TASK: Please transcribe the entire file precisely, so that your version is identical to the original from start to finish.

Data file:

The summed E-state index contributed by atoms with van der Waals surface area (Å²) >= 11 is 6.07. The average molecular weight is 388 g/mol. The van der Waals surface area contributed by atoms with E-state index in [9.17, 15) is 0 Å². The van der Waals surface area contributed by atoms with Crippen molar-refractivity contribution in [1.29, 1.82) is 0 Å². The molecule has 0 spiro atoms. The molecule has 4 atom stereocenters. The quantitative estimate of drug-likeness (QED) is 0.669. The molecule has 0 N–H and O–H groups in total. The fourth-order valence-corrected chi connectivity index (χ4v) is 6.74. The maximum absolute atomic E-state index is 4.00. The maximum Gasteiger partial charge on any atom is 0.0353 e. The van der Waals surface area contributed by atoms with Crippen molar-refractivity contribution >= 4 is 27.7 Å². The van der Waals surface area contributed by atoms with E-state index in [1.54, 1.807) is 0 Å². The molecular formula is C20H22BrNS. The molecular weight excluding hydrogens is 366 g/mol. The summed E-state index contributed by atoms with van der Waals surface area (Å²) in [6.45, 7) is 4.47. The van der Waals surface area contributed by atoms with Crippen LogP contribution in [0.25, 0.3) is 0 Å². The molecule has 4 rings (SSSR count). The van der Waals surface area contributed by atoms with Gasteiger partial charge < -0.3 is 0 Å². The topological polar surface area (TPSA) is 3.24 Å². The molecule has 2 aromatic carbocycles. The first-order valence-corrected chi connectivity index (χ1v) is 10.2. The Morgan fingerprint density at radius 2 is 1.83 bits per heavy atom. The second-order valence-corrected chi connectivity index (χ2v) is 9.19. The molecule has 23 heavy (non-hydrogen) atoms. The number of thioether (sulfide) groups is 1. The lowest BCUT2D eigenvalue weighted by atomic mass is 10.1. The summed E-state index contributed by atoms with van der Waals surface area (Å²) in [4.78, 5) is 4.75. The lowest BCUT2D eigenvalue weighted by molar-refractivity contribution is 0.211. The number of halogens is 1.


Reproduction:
The summed E-state index contributed by atoms with van der Waals surface area (Å²) >= 11 is 6.07. The average molecular weight is 388 g/mol. The van der Waals surface area contributed by atoms with E-state index in [9.17, 15) is 0 Å². The van der Waals surface area contributed by atoms with Crippen molar-refractivity contribution in [1.29, 1.82) is 0 Å². The molecule has 0 spiro atoms. The molecule has 4 atom stereocenters. The quantitative estimate of drug-likeness (QED) is 0.669. The molecule has 0 N–H and O–H groups in total. The fourth-order valence-corrected chi connectivity index (χ4v) is 6.74. The maximum absolute atomic E-state index is 4.00. The maximum Gasteiger partial charge on any atom is 0.0353 e. The van der Waals surface area contributed by atoms with Crippen molar-refractivity contribution >= 4 is 27.7 Å². The van der Waals surface area contributed by atoms with E-state index in [1.54, 1.807) is 0 Å². The molecular formula is C20H22BrNS. The molecular weight excluding hydrogens is 366 g/mol. The summed E-state index contributed by atoms with van der Waals surface area (Å²) in [6.45, 7) is 4.47. The van der Waals surface area contributed by atoms with Crippen LogP contribution in [0.25, 0.3) is 0 Å². The molecule has 4 rings (SSSR count). The van der Waals surface area contributed by atoms with Gasteiger partial charge < -0.3 is 0 Å². The topological polar surface area (TPSA) is 3.24 Å². The molecule has 2 aromatic carbocycles. The first-order valence-corrected chi connectivity index (χ1v) is 10.2. The Morgan fingerprint density at radius 2 is 1.83 bits per heavy atom. The second-order valence-corrected chi connectivity index (χ2v) is 9.19. The molecule has 23 heavy (non-hydrogen) atoms. The number of thioether (sulfide) groups is 1. The lowest BCUT2D eigenvalue weighted by atomic mass is 10.1. The summed E-state index contributed by atoms with van der Waals surface area (Å²) in [4.78, 5) is 4.75. The lowest BCUT2D eigenvalue weighted by molar-refractivity contribution is 0.211. The number of halogens is 1.